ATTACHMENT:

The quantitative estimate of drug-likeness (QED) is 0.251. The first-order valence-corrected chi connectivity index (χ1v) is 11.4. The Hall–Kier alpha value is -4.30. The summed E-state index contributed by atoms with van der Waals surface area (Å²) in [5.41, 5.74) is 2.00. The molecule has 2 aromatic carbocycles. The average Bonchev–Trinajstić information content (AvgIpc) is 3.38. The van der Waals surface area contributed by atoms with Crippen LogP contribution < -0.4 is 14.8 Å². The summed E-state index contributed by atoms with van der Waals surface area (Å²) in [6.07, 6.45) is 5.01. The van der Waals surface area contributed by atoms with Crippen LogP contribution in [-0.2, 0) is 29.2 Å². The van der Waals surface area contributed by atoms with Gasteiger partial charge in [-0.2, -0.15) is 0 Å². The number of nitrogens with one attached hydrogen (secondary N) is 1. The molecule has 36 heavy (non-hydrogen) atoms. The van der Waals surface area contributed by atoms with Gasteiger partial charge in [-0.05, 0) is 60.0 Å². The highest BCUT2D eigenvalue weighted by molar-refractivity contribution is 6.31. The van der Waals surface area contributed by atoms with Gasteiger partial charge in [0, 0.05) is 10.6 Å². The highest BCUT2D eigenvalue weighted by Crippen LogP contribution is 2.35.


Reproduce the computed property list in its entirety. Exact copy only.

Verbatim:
The quantitative estimate of drug-likeness (QED) is 0.251. The first-order valence-corrected chi connectivity index (χ1v) is 11.4. The Hall–Kier alpha value is -4.30. The summed E-state index contributed by atoms with van der Waals surface area (Å²) in [5.41, 5.74) is 2.00. The molecule has 2 aromatic carbocycles. The average Bonchev–Trinajstić information content (AvgIpc) is 3.38. The van der Waals surface area contributed by atoms with Crippen LogP contribution < -0.4 is 14.8 Å². The summed E-state index contributed by atoms with van der Waals surface area (Å²) in [6.07, 6.45) is 5.01. The van der Waals surface area contributed by atoms with Crippen LogP contribution in [-0.2, 0) is 29.2 Å². The van der Waals surface area contributed by atoms with Gasteiger partial charge in [-0.2, -0.15) is 0 Å². The number of nitrogens with one attached hydrogen (secondary N) is 1. The molecule has 36 heavy (non-hydrogen) atoms. The van der Waals surface area contributed by atoms with Gasteiger partial charge in [-0.05, 0) is 60.0 Å². The highest BCUT2D eigenvalue weighted by molar-refractivity contribution is 6.31. The van der Waals surface area contributed by atoms with Gasteiger partial charge in [0, 0.05) is 10.6 Å². The highest BCUT2D eigenvalue weighted by Crippen LogP contribution is 2.35.